Updated: Nov 6, 2018
Think of a person that epitomizes your definition of confidence in your life — a family member, friend, co-worker, public figure. Are they outgoing and bubbly, with a stick-to-itiveness and unwavering resilience even in the face of consecutive failures? Do they command their audience’s undivided attention? They always seem to have a certain bravado, that bold, self-assuredness when presenting their opinions. These extroverted, impassioned types exude an air of confidence, but the secret is that those with deepest roots of confidence depend on more than just their expressive energy: it’s the command they have over their thoughts and actions.
Confidence,as defined in The Confidence Code by Katty Kay and Claire Shipman, is: “life’s enabler — it is the quality that turns thoughts into action.” The most effective and impactful leaders display a confidence that goes beyond strident meeting entrances. They cultivate an environment that empowers attendees to participate and encourage others to listen constructively. Being extroverted or determined in one’s singular success do not necessarily translate to confidence; one can be naturally introverted, even shy, and still be viewed as a confident, powerful leader.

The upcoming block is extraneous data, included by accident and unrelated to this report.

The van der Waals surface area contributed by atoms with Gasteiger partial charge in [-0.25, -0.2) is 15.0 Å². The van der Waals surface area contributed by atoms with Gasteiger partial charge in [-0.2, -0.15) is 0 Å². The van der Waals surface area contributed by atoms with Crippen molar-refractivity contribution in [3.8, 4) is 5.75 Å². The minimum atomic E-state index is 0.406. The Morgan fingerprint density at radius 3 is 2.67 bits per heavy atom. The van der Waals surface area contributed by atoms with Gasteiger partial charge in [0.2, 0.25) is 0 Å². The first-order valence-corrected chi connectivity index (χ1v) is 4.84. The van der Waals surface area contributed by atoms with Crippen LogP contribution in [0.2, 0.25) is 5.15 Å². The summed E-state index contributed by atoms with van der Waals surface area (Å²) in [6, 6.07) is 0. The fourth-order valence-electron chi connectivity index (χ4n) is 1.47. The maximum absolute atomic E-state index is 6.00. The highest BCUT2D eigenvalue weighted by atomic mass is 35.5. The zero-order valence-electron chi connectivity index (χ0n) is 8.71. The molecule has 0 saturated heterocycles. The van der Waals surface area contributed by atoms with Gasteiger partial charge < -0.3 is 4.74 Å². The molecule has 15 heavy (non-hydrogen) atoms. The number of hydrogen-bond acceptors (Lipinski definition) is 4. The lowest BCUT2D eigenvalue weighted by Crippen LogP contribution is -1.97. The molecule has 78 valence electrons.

Genuine confidence is infectious, inspiring those you communicate with to be a little surer of themselves, too.
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